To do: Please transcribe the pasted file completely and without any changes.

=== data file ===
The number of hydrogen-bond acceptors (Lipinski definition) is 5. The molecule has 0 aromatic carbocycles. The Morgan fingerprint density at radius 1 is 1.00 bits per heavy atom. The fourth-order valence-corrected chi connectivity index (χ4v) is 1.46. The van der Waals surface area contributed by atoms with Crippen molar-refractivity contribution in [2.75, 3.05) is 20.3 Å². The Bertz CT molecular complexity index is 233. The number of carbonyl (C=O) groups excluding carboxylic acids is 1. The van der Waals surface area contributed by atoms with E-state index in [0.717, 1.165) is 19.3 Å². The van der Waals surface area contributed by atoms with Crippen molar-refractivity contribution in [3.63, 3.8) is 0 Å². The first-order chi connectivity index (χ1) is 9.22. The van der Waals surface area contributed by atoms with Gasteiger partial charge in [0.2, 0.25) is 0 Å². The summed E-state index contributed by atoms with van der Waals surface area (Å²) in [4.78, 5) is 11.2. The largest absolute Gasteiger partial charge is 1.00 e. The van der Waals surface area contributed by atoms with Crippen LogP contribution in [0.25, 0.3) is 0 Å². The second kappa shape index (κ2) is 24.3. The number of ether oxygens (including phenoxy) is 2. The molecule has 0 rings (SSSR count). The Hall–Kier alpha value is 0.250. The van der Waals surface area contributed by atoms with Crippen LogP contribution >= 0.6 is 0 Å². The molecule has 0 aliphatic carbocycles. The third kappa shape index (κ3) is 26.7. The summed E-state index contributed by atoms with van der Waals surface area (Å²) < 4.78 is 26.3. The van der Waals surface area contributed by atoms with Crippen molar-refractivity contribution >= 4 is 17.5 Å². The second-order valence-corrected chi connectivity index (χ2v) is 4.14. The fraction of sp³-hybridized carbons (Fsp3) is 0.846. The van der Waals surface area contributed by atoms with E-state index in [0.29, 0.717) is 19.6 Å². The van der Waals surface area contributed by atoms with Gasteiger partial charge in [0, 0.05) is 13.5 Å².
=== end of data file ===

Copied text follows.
The number of hydrogen-bond acceptors (Lipinski definition) is 5. The molecule has 0 aromatic carbocycles. The Morgan fingerprint density at radius 1 is 1.00 bits per heavy atom. The fourth-order valence-corrected chi connectivity index (χ4v) is 1.46. The van der Waals surface area contributed by atoms with Crippen molar-refractivity contribution in [2.75, 3.05) is 20.3 Å². The Bertz CT molecular complexity index is 233. The number of carbonyl (C=O) groups excluding carboxylic acids is 1. The van der Waals surface area contributed by atoms with E-state index in [0.717, 1.165) is 19.3 Å². The van der Waals surface area contributed by atoms with Crippen molar-refractivity contribution in [3.63, 3.8) is 0 Å². The first-order chi connectivity index (χ1) is 9.22. The van der Waals surface area contributed by atoms with Gasteiger partial charge in [0.2, 0.25) is 0 Å². The summed E-state index contributed by atoms with van der Waals surface area (Å²) in [4.78, 5) is 11.2. The largest absolute Gasteiger partial charge is 1.00 e. The van der Waals surface area contributed by atoms with Crippen LogP contribution in [0.25, 0.3) is 0 Å². The second kappa shape index (κ2) is 24.3. The number of ether oxygens (including phenoxy) is 2. The molecule has 0 rings (SSSR count). The Hall–Kier alpha value is 0.250. The van der Waals surface area contributed by atoms with Crippen LogP contribution >= 0.6 is 0 Å². The molecule has 0 aliphatic carbocycles. The third kappa shape index (κ3) is 26.7. The summed E-state index contributed by atoms with van der Waals surface area (Å²) < 4.78 is 26.3. The van der Waals surface area contributed by atoms with Crippen molar-refractivity contribution >= 4 is 17.5 Å². The second-order valence-corrected chi connectivity index (χ2v) is 4.14. The fraction of sp³-hybridized carbons (Fsp3) is 0.846. The van der Waals surface area contributed by atoms with E-state index in [0.29, 0.717) is 19.6 Å². The van der Waals surface area contributed by atoms with Gasteiger partial charge in [0, 0.05) is 13.5 Å².